(1) Necessity of transmitting the data abroad;
(2) Personal information involved, including the quantity, scope, type and sensitivity of personal information, as well as whether the owner of personal information agrees to transmit his personal information abroad;
(3) Important data involved, including the quantity, scope, type and sensitivity of important data;
(4) Security protection measures, ability and proficiency of the data receiver, as well as the network security environment of the country or region where the date receiver is located;
(5) Risks of leakage, damage, alteration and abuse of data after being transmitted abroad and further transferred;
(6) Risks to national security, social and public interests, and personal legitimate interests arising from transmitting the data abroad and gathering the data to be transmitted abroad; and
(7) Other important matters to be assessed.”
 See Article 12 of the Assessment Measures: “A network operator shall, in light of its business development and network operation, conduct a security assessment for the data to be transmitted abroad at least once a year, and shall report the assessment information to the industrial authority or regulator concerned without delay.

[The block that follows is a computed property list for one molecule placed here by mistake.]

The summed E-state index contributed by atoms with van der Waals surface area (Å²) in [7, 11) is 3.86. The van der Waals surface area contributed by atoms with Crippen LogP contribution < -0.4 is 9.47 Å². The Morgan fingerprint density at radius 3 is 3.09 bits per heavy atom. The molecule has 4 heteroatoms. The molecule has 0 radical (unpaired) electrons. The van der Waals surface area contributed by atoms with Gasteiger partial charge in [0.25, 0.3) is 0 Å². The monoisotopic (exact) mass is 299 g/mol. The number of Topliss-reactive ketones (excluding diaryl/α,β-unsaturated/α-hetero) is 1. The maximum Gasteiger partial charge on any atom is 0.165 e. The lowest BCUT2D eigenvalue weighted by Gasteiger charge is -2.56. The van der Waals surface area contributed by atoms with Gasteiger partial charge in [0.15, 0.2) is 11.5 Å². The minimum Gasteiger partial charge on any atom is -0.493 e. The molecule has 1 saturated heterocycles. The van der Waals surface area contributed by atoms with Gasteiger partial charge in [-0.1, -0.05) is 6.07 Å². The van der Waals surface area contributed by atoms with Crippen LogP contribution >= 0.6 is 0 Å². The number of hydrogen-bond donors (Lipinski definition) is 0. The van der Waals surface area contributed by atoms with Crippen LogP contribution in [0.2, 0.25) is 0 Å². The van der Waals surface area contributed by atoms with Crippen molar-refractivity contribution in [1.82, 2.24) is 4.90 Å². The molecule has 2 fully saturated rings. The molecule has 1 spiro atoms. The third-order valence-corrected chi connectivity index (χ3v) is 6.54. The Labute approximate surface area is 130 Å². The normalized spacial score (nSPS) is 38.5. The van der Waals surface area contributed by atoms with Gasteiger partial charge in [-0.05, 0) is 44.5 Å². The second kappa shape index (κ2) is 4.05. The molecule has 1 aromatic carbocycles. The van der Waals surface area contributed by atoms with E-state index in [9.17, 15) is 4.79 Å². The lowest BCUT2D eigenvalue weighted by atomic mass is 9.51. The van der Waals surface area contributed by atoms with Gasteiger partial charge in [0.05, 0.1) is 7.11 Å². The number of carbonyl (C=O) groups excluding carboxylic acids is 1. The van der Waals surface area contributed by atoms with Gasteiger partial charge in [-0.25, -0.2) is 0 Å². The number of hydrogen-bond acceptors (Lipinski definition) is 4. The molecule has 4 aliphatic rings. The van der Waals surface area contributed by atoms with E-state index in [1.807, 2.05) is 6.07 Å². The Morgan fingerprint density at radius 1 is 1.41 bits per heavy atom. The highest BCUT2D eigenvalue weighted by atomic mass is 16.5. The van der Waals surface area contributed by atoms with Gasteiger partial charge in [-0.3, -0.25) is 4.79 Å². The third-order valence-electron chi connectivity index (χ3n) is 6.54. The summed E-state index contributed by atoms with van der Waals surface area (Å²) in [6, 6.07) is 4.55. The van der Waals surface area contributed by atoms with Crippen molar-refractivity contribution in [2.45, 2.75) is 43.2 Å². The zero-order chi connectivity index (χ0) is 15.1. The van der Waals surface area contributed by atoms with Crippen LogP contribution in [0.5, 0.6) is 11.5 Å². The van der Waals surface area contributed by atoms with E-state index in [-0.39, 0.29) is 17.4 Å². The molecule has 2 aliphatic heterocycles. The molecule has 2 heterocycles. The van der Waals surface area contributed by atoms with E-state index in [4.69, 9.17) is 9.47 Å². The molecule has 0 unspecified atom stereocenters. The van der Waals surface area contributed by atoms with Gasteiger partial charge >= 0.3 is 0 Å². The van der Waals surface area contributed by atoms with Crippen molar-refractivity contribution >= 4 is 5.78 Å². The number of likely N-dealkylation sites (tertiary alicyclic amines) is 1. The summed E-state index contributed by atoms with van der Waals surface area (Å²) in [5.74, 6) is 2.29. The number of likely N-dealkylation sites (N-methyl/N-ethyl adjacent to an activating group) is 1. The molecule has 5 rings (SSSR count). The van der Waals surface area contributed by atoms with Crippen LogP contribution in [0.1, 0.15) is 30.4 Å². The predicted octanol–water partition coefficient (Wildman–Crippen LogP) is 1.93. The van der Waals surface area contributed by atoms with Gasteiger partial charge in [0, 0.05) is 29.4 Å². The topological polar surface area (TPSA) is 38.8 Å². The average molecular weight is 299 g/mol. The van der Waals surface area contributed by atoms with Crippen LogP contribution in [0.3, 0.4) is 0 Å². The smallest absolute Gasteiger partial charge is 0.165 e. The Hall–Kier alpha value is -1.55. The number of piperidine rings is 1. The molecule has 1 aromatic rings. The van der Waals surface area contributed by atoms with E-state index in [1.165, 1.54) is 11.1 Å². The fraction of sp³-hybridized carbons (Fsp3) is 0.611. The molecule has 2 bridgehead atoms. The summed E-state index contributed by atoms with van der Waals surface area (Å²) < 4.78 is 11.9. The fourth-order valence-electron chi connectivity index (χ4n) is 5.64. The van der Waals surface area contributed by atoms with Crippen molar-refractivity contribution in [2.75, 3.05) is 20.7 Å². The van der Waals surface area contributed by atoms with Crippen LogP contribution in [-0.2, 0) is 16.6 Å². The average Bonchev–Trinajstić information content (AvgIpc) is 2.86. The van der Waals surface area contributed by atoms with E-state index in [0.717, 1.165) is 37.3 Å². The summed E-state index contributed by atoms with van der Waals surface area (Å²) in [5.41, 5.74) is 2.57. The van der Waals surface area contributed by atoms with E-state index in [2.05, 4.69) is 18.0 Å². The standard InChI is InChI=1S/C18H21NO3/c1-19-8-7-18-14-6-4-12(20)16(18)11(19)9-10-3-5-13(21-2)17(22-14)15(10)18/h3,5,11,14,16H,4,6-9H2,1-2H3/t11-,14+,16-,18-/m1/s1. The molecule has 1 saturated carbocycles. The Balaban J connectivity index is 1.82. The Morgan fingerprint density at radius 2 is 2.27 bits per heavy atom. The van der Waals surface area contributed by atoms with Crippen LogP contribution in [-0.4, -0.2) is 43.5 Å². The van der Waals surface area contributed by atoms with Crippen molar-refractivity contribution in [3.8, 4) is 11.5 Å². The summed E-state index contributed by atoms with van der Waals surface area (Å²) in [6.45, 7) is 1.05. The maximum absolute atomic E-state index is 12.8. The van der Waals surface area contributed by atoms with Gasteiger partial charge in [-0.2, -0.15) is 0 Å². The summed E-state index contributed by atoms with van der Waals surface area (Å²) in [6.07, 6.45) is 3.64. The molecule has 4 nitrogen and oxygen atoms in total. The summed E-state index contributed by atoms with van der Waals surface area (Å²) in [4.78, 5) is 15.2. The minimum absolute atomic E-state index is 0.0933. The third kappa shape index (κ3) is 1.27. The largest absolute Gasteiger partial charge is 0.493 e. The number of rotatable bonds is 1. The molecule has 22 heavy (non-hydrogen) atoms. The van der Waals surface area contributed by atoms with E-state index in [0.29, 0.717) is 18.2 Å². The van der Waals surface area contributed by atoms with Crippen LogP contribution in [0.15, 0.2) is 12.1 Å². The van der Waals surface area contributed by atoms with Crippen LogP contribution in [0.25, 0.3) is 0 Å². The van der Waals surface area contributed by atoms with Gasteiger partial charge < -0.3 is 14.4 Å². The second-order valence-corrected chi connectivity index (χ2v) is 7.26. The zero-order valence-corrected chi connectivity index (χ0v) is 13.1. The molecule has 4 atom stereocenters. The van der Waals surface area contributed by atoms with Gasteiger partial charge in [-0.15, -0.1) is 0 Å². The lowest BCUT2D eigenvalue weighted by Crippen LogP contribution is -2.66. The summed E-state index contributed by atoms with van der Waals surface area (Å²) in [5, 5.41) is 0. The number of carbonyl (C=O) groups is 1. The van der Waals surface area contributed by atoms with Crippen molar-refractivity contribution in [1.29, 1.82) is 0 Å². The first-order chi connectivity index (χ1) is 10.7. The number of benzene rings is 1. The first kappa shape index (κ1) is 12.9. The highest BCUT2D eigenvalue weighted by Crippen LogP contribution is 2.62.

In case of any changes to the data receiver, any major changes to the purpose, scope, quantity and type of the data transmitted abroad, or any major security events of the data receiver or the data to be transmitted abroad, another security assessment shall be conducted without delay.”
 See Article 11 of the Assessment Measures.
 See Article 5 and Article 77 of the National Security Law.
 See Article 11 of Decision of the Standing Committee of the National People’s Congress on Strengthening Information Protection on Networks and Article 56 of Law of the People’s Republic of China on the Protection of Consumer Rights and Interests.